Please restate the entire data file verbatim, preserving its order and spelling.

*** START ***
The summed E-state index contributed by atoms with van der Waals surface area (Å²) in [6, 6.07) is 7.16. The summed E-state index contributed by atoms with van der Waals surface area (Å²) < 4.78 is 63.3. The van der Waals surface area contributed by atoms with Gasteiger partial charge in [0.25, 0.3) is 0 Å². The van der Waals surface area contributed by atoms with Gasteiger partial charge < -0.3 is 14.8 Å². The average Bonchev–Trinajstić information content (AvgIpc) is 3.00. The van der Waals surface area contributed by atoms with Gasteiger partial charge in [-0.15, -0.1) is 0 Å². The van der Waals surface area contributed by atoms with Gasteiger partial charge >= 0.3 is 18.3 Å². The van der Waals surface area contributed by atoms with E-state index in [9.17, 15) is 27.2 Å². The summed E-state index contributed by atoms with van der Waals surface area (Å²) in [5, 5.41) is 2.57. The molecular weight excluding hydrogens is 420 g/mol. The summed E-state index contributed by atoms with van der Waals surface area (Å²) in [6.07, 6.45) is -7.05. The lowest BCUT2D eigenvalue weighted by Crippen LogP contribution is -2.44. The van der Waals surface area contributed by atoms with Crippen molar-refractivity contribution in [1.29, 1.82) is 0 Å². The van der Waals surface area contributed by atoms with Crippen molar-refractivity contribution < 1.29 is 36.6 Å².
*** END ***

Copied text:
The summed E-state index contributed by atoms with van der Waals surface area (Å²) in [6, 6.07) is 7.16. The summed E-state index contributed by atoms with van der Waals surface area (Å²) < 4.78 is 63.3. The van der Waals surface area contributed by atoms with Gasteiger partial charge in [0.25, 0.3) is 0 Å². The van der Waals surface area contributed by atoms with Gasteiger partial charge < -0.3 is 14.8 Å². The average Bonchev–Trinajstić information content (AvgIpc) is 3.00. The van der Waals surface area contributed by atoms with Gasteiger partial charge in [-0.15, -0.1) is 0 Å². The van der Waals surface area contributed by atoms with Gasteiger partial charge >= 0.3 is 18.3 Å². The van der Waals surface area contributed by atoms with E-state index in [9.17, 15) is 27.2 Å². The summed E-state index contributed by atoms with van der Waals surface area (Å²) in [5, 5.41) is 2.57. The molecular weight excluding hydrogens is 420 g/mol. The summed E-state index contributed by atoms with van der Waals surface area (Å²) in [6.07, 6.45) is -7.05. The lowest BCUT2D eigenvalue weighted by Crippen LogP contribution is -2.44. The van der Waals surface area contributed by atoms with Crippen molar-refractivity contribution in [1.29, 1.82) is 0 Å². The van der Waals surface area contributed by atoms with Crippen molar-refractivity contribution < 1.29 is 36.6 Å².